The 97% sensitivity means thermography found 97% of all cancers. By contrast, mammograms have a sensitivity of approximately 84% and a false negative rate of 21%. The 82% negative predictive value is the likelihood that a non-suspicious thermograph screening accurately predicts the absence of cancer. This is the rate of true negatives, or specificity. The specificity rate indicated here is fairly consistent across studies.
“DITI identified 58 of 60 malignancies, with 97% sensitivity, 44% specificity, and 82% negative predictive value. Conclusion: DITI is a valuable adjunct to mammography and ultrasound, especially in women with dense breast parenchyma.”
60 lesions were cancerous, and thermography found all but 2, producing a 3% false negative rate, meaning thermography would miss 3 cancers among 100 cases, far better than the 21% false negative rate of mammograms. This study did not examine women with “clear” mammogram findings because those women were not eligible for biopsies. Note also that 92 women were biopsied based on mammograms but only 60 had proved cancer cases, for a false positive rate of mammograms of 34.7%.
“While previous studies were limited by equipment, resolution, and sensitivity capabilities, the more sophisticated imaging and analytical tools available today make it possible to use DITI and artificial neural networks to detect malignancy with up to 100% sensitivity.”
The central point here is that the technology has significantly improved to the point that it may find every case of breast cancer (see Parisky et al., 2003).
6. Efficacy of Computerized Infrared Imaging Analysis to Evaluate Mammographically Suspicious Lesions.
Parisky YR1, Sardi A, Hamm R, Hughes K, Esserman L, Rust S, Callahan K.
American Journal of Roentgenology (2003)
[A 4-year clinical trial was conducted at five institutions using infrared imaging of patients for whom breast biopsy had been recommended. The blinded subject set included 769 subjects with 875 biopsied lesions.]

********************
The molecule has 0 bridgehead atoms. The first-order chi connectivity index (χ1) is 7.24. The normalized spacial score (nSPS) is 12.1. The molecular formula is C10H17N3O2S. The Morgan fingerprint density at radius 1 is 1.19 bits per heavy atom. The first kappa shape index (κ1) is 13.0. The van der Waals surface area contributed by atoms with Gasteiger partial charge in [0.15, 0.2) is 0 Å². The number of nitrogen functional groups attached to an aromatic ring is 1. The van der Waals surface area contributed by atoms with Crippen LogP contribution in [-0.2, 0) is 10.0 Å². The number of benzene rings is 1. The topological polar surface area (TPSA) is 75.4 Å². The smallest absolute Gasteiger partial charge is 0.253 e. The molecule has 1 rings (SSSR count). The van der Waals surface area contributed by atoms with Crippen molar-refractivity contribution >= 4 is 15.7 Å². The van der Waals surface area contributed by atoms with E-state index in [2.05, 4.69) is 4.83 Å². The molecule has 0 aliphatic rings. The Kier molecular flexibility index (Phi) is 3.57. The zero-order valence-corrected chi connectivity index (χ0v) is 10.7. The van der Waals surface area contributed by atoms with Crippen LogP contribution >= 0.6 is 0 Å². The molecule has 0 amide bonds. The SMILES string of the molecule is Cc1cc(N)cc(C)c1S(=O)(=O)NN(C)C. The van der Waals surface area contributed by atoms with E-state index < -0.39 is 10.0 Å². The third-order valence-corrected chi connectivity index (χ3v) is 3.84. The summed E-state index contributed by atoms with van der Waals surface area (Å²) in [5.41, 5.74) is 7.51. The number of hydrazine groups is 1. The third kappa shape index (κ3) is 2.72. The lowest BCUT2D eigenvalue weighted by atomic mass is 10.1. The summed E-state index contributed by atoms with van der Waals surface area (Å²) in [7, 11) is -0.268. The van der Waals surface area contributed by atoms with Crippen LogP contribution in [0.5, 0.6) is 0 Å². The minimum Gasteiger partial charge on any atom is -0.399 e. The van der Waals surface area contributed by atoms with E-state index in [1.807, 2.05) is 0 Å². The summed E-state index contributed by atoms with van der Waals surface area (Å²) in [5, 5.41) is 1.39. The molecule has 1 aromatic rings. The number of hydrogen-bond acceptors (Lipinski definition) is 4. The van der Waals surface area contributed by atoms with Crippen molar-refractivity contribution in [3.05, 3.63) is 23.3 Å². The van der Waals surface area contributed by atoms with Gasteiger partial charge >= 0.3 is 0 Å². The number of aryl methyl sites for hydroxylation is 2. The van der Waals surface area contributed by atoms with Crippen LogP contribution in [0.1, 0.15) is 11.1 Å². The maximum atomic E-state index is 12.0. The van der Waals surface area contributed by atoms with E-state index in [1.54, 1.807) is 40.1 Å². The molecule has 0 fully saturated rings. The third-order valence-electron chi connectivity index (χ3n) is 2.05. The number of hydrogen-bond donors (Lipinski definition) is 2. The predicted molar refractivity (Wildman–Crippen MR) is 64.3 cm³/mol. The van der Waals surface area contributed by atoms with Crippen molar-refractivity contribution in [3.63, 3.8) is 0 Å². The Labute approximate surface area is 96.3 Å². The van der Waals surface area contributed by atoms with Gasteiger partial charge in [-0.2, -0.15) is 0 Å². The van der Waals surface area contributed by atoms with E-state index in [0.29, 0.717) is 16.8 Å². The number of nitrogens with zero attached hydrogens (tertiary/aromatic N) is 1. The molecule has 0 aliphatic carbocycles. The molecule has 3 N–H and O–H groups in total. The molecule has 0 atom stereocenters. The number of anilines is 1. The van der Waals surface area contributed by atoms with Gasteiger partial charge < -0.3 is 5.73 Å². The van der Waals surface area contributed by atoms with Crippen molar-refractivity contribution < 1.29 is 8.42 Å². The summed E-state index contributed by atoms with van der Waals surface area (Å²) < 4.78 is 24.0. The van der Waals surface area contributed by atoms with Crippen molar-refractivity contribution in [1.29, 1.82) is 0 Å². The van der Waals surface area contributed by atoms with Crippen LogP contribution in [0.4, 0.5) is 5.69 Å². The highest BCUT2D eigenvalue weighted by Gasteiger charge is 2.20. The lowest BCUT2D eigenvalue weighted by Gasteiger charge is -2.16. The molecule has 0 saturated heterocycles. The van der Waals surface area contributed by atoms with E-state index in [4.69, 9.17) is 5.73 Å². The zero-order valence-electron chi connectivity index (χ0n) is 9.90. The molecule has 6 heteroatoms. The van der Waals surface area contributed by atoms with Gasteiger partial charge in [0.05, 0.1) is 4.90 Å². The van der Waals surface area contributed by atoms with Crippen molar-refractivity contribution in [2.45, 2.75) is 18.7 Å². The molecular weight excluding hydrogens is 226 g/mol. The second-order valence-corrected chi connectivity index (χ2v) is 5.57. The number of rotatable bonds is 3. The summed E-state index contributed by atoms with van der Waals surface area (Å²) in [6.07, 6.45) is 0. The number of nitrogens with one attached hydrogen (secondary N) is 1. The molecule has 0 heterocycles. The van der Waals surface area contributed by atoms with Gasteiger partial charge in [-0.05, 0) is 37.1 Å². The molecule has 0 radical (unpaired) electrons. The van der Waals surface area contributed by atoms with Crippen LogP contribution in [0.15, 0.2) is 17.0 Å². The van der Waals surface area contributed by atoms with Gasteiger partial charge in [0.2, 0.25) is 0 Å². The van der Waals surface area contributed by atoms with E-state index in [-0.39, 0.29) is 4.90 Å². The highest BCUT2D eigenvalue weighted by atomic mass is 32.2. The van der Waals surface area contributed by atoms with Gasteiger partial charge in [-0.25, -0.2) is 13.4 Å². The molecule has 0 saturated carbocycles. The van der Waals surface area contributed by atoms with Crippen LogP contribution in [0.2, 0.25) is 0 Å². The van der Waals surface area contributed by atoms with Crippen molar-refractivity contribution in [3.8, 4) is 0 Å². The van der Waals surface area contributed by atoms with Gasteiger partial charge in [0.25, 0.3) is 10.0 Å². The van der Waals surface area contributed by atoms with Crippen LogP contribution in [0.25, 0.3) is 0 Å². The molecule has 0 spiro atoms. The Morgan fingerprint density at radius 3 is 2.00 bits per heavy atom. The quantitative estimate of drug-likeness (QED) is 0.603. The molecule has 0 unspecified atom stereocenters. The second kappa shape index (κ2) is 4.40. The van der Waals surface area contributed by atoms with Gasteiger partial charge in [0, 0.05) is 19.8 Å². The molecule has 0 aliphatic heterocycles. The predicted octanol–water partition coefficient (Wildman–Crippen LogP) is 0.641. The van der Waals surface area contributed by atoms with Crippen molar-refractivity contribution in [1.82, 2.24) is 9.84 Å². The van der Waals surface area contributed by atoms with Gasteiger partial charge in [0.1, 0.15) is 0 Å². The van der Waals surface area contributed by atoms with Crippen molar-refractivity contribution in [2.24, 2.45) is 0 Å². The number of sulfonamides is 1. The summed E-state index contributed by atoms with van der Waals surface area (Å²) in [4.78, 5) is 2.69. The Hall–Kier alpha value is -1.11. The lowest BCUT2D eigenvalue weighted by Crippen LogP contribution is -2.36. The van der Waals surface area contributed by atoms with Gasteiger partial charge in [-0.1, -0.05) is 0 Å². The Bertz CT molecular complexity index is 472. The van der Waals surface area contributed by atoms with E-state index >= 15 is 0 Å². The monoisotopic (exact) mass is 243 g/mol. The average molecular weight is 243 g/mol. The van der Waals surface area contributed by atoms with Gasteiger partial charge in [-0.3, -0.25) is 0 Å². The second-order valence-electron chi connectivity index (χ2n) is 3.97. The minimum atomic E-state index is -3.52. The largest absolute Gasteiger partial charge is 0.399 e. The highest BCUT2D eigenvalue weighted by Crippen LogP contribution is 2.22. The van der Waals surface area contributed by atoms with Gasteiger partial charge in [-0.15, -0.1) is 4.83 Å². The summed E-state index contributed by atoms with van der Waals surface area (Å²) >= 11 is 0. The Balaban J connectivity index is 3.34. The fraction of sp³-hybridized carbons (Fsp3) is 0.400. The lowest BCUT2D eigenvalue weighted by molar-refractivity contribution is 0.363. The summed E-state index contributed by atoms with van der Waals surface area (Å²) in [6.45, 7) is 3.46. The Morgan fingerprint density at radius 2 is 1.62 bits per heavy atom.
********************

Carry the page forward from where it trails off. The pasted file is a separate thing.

“In the 875 biopsied lesions, the index of suspicion resulted in a 97% sensitivity, a 14% specificity, a 95% negative predictive value, and a 24% positive predictive value. Lesions that were assessed as false-negative by infrared analysis were microcalcifications, so an additional analysis was performed in a subset excluding lesions described only as microcalcification. In this restricted subset of 448 subjects with 479 lesions and 110 malignancies, the index of suspicion resulted in a 99% sensitivity, an 18% specificity, a 99% negative predictive value, and a 27% positive predictive value. Analysis of infrared imaging performance in all 875 biopsied lesions revealed that specificity was statistically improved in dense breast tissue compared with fatty breast tissue.”
As determined by comparing all thermographic findings to all biopsy results, thermography had a sensitivity of 97%, meaning thermography found 97% of all cancers. Of the overall data set, false negatives on thermal images were actually microcalcifications. They were classified as false negatives because although the thermal image did not indicate the physiological processes associated with cancer, the breast tissue was abnormal. Microcalcifications are usually non-cancerous but they look suspiciously like cancer on a mammogram. Once those cases were removed from the data set, thermographic sensitivity increased to 99%, meaning the thermography screenings correctly identified 99% of all breast cancer cases. In only one case (see Table 2) did one of the three thermal image evaluators fail to identify a malignant lesion.
Table 2: Infrared Imaging Results for Subset of Biopsied Lesions Excluding Microcalcifications
Infrared Image Result
Number of Lesions Assessed
The thermographic images for each of the 479 lesions were provided to three independent evaluators for assessment. The false positive rate is 62.3%, compared to the false positive rate of mammograms of 71% to 95.7%. Other researchers (see Keyserlingk et al.,1998) note that a false positive at the time of thermographic screening may predict a future occurance of breast cancer, meaning the thermal indicators suggest pre-cancer symptoms rather than cancer. If so, the precancerous conditions identified by thermography can be treated and resolved before they become cancer.